With so much of our business coming from overseas, we rarely get to see our international clients or business partners face to face. Even at industry-focused trade shows like GDC, we might only get time with clients in the context of a demo or some other work activity. And when you’re holding to a tight convention schedule like that, it can be difficult to find the moments to slow down and really get personal or talk about the bigger picture.
That’s not something we’re happy about. So this past spring, two of Sandbox’s partners – Corey Wade and myself – flew to Europe for a road trip across three countries to visit as many of our clients and industry friends (some former clients) as we could. No agendas or pitching or schedules – just stopping by (announced ahead of time!) to hang out and learn a bit more about their worlds firsthand.
The first stop was Berlin to attend Quo Vadis. If you’re not familiar, it’s one of my new favorite shows, a throwback to the original vibe GDC had about 15 years ago: a nice, casual mix of business meetings, informative talks and great parties. I’ve gone three times now, and it gets better and better every year. If it’s not on your list, definitely check it out: http://qvconf.com.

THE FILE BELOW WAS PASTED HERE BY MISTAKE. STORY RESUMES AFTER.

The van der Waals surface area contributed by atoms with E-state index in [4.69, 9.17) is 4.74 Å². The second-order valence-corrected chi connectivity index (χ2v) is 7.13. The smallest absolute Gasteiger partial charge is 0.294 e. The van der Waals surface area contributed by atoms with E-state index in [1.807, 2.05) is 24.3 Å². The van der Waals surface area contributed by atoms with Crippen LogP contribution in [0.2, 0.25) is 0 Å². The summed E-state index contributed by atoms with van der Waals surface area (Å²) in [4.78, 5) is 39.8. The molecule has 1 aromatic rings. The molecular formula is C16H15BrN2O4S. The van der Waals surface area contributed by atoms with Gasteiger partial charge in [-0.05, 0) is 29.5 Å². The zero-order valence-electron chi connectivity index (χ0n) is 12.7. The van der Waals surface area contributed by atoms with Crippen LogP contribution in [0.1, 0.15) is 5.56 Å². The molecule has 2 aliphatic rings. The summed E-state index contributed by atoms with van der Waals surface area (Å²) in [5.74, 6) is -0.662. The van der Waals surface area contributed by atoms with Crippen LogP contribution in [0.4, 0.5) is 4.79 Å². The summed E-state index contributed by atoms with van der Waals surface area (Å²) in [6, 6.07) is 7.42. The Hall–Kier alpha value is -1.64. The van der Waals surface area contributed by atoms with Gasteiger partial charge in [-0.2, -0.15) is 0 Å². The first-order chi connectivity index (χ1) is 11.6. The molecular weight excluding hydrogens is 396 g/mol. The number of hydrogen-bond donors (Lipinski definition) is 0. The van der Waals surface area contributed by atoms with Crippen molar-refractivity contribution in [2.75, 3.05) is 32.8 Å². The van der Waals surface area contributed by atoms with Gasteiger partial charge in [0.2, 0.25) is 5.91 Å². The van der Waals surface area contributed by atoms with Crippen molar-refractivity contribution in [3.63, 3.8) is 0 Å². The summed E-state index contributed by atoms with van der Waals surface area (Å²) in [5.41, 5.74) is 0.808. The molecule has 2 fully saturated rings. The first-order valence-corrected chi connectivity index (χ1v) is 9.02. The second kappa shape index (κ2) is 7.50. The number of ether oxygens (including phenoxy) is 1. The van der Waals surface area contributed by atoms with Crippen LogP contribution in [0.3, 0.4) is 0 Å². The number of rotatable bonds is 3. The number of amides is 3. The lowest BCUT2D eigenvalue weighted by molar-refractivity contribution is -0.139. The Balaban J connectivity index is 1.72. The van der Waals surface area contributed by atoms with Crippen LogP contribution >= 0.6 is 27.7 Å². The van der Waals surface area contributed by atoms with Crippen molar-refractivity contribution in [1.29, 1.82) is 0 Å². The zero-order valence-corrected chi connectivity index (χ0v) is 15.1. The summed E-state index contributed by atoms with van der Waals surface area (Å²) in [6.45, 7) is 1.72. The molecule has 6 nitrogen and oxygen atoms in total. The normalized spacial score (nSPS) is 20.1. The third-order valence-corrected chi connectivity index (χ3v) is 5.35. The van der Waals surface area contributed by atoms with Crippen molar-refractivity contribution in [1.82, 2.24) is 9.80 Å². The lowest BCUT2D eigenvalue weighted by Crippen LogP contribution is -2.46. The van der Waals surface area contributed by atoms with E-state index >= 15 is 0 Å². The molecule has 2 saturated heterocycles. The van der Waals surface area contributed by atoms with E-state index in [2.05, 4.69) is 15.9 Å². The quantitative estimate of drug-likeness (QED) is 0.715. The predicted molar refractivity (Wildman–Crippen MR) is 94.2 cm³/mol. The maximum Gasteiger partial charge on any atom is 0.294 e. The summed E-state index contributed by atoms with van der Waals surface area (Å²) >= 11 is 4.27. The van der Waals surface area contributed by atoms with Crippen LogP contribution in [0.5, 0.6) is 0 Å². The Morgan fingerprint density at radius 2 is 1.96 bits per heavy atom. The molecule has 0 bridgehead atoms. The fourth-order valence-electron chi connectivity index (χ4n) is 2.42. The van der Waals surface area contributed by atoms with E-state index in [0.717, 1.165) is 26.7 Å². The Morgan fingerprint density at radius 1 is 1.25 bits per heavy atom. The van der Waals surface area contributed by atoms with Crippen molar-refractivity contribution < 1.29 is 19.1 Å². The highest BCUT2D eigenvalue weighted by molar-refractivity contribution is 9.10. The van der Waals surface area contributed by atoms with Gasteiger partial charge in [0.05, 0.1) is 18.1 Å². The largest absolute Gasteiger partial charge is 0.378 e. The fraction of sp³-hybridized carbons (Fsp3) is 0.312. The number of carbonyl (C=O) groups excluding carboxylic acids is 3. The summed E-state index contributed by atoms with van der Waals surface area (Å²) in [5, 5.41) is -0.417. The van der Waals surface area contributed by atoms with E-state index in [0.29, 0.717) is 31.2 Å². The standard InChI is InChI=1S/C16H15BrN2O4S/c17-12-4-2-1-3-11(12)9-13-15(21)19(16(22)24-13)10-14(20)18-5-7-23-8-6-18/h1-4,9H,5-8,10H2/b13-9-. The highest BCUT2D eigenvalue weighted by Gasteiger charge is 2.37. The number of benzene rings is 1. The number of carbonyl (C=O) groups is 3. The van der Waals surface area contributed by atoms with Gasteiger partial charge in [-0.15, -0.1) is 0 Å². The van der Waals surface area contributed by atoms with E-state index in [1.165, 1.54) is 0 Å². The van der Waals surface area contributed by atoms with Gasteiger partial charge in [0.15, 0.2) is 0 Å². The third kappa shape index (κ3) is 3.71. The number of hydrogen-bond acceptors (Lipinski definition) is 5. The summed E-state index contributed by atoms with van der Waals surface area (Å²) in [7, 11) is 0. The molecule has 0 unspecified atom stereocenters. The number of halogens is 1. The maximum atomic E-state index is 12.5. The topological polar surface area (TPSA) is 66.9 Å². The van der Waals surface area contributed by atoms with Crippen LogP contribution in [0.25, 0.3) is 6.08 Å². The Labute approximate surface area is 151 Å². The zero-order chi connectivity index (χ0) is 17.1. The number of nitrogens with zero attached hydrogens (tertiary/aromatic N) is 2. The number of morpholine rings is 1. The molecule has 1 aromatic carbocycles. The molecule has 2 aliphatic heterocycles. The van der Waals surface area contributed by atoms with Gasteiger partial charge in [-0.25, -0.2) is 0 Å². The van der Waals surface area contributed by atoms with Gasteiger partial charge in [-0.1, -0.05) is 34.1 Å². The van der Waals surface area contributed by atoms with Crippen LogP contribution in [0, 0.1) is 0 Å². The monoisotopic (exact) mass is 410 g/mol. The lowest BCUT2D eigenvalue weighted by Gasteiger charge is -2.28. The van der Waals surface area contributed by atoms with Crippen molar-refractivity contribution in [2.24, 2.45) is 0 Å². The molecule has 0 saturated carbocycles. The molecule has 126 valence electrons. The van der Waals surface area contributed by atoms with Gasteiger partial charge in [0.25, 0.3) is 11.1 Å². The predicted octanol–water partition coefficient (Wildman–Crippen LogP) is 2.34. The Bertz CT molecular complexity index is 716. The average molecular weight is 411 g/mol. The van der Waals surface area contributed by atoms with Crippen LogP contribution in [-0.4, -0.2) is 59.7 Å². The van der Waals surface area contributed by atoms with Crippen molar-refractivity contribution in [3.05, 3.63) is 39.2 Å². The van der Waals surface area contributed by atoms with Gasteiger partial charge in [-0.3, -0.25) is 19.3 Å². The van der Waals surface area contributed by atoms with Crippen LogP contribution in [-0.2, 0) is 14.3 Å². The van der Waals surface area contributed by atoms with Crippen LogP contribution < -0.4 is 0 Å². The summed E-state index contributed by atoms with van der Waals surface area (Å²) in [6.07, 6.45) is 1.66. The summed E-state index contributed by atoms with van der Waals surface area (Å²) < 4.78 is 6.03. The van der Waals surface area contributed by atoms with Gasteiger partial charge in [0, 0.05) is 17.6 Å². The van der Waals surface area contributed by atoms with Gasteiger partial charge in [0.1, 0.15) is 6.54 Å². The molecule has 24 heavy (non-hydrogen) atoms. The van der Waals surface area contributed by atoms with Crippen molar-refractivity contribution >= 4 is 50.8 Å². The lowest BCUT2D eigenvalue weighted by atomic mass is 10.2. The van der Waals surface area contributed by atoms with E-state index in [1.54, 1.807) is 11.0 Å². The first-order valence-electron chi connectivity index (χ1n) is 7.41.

I had been asked to speak about the legacy of the King’s Quest franchise (which we work on) then and now. It was half history lesson, half modern inside baseball, reflecting on the first game I worked on at Sierra – King’s Quest V – and comparing and contrasting it to the experience of promoting The Odd Gentlemen’s recent, highly praised spin on the series. I prepared an hour’s worth of material, and the most talked-about slide was the one simply listing the system requirements of King’s Quest V – remember when we used to run games on 2 MB of RAM?
Later, we headed to Finland to chill with a bunch of studios, including Frogmind, Next Games, Housemarque and a few others. Finnish game developers are a big part of our business, and Helsinki’s gaming scene is incredibly tight-knit and social, so we try to stop by whenever we’re even vaguely in the neighborhood (this was our third company visit to Finland).
It was a valuable experience. That may not translate immediately on our ledgers – we took time away that could’ve been spent productively in the office. We ate well with friends and did some sightseeing in the places they call home. We enjoyed ourselves. But this wasn’t a business trip. It was a personal trip to spend time with the people we do business with, and their perspectives are ones you might miss if your travel is limited to the demands of press tours and conventions.